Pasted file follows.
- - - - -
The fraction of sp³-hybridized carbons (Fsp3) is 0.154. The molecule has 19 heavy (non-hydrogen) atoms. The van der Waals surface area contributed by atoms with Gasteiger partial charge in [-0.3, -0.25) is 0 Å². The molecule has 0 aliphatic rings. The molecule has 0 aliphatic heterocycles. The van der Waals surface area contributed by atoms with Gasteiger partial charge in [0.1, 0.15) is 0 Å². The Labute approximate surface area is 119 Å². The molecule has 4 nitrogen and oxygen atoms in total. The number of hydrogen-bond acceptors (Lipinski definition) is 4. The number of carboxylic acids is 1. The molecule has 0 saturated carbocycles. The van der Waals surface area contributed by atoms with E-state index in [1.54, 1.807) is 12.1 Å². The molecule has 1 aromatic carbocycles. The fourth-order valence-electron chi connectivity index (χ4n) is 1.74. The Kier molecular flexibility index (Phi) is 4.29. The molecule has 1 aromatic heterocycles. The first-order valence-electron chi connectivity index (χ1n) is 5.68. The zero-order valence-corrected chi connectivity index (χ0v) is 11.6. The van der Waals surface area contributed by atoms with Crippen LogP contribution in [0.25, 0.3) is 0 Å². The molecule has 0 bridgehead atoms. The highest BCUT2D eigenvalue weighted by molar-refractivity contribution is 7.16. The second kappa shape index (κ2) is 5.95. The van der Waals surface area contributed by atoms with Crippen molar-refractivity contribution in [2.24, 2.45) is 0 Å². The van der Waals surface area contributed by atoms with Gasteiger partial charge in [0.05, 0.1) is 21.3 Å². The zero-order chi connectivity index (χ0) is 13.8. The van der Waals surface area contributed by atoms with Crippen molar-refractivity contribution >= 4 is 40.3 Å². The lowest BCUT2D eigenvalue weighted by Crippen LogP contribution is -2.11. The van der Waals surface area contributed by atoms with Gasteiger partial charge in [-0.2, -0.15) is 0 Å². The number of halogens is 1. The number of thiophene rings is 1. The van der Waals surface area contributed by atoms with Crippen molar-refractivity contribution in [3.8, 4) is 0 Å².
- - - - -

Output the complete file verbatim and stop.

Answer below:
The fraction of sp³-hybridized carbons (Fsp3) is 0.154. The molecule has 19 heavy (non-hydrogen) atoms. The van der Waals surface area contributed by atoms with Gasteiger partial charge in [-0.3, -0.25) is 0 Å². The molecule has 0 aliphatic rings. The molecule has 0 aliphatic heterocycles. The van der Waals surface area contributed by atoms with Gasteiger partial charge in [0.1, 0.15) is 0 Å². The Labute approximate surface area is 119 Å². The molecule has 4 nitrogen and oxygen atoms in total. The number of hydrogen-bond acceptors (Lipinski definition) is 4. The number of carboxylic acids is 1. The molecule has 0 saturated carbocycles. The van der Waals surface area contributed by atoms with E-state index in [1.54, 1.807) is 12.1 Å². The molecule has 1 aromatic carbocycles. The fourth-order valence-electron chi connectivity index (χ4n) is 1.74. The Kier molecular flexibility index (Phi) is 4.29. The molecule has 1 aromatic heterocycles. The first-order valence-electron chi connectivity index (χ1n) is 5.68. The zero-order valence-corrected chi connectivity index (χ0v) is 11.6. The van der Waals surface area contributed by atoms with Crippen LogP contribution in [0.25, 0.3) is 0 Å². The molecule has 0 bridgehead atoms. The highest BCUT2D eigenvalue weighted by molar-refractivity contribution is 7.16. The second kappa shape index (κ2) is 5.95. The van der Waals surface area contributed by atoms with Crippen molar-refractivity contribution in [2.24, 2.45) is 0 Å². The van der Waals surface area contributed by atoms with Gasteiger partial charge in [0.05, 0.1) is 21.3 Å². The zero-order chi connectivity index (χ0) is 13.8. The van der Waals surface area contributed by atoms with Crippen molar-refractivity contribution >= 4 is 40.3 Å². The lowest BCUT2D eigenvalue weighted by Crippen LogP contribution is -2.11. The van der Waals surface area contributed by atoms with Gasteiger partial charge in [-0.2, -0.15) is 0 Å². The number of halogens is 1. The number of thiophene rings is 1. The van der Waals surface area contributed by atoms with Crippen molar-refractivity contribution in [3.8, 4) is 0 Å².